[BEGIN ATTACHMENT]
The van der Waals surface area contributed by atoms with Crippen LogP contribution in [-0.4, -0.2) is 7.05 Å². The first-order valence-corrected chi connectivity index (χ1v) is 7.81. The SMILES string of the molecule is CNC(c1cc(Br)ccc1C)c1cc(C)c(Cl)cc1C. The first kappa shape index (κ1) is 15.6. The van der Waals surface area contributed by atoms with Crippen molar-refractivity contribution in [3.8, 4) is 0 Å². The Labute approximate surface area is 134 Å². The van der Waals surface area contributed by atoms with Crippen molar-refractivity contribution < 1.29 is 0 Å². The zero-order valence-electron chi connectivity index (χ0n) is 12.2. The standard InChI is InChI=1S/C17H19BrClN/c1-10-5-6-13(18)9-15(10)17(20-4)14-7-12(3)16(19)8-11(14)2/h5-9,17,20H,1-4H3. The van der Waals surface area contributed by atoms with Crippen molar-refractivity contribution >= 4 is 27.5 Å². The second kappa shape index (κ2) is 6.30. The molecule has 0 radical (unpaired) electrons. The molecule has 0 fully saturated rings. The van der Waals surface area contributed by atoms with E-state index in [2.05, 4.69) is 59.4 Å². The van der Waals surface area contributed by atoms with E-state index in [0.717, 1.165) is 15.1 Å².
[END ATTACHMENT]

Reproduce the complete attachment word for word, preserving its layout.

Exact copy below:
The van der Waals surface area contributed by atoms with Crippen LogP contribution in [-0.4, -0.2) is 7.05 Å². The first-order valence-corrected chi connectivity index (χ1v) is 7.81. The SMILES string of the molecule is CNC(c1cc(Br)ccc1C)c1cc(C)c(Cl)cc1C. The first kappa shape index (κ1) is 15.6. The van der Waals surface area contributed by atoms with Crippen molar-refractivity contribution in [3.8, 4) is 0 Å². The Labute approximate surface area is 134 Å². The van der Waals surface area contributed by atoms with Crippen molar-refractivity contribution < 1.29 is 0 Å². The zero-order valence-electron chi connectivity index (χ0n) is 12.2. The standard InChI is InChI=1S/C17H19BrClN/c1-10-5-6-13(18)9-15(10)17(20-4)14-7-12(3)16(19)8-11(14)2/h5-9,17,20H,1-4H3. The van der Waals surface area contributed by atoms with Crippen molar-refractivity contribution >= 4 is 27.5 Å². The second kappa shape index (κ2) is 6.30. The molecule has 0 radical (unpaired) electrons. The molecule has 0 fully saturated rings. The van der Waals surface area contributed by atoms with E-state index in [2.05, 4.69) is 59.4 Å². The van der Waals surface area contributed by atoms with E-state index in [0.717, 1.165) is 15.1 Å².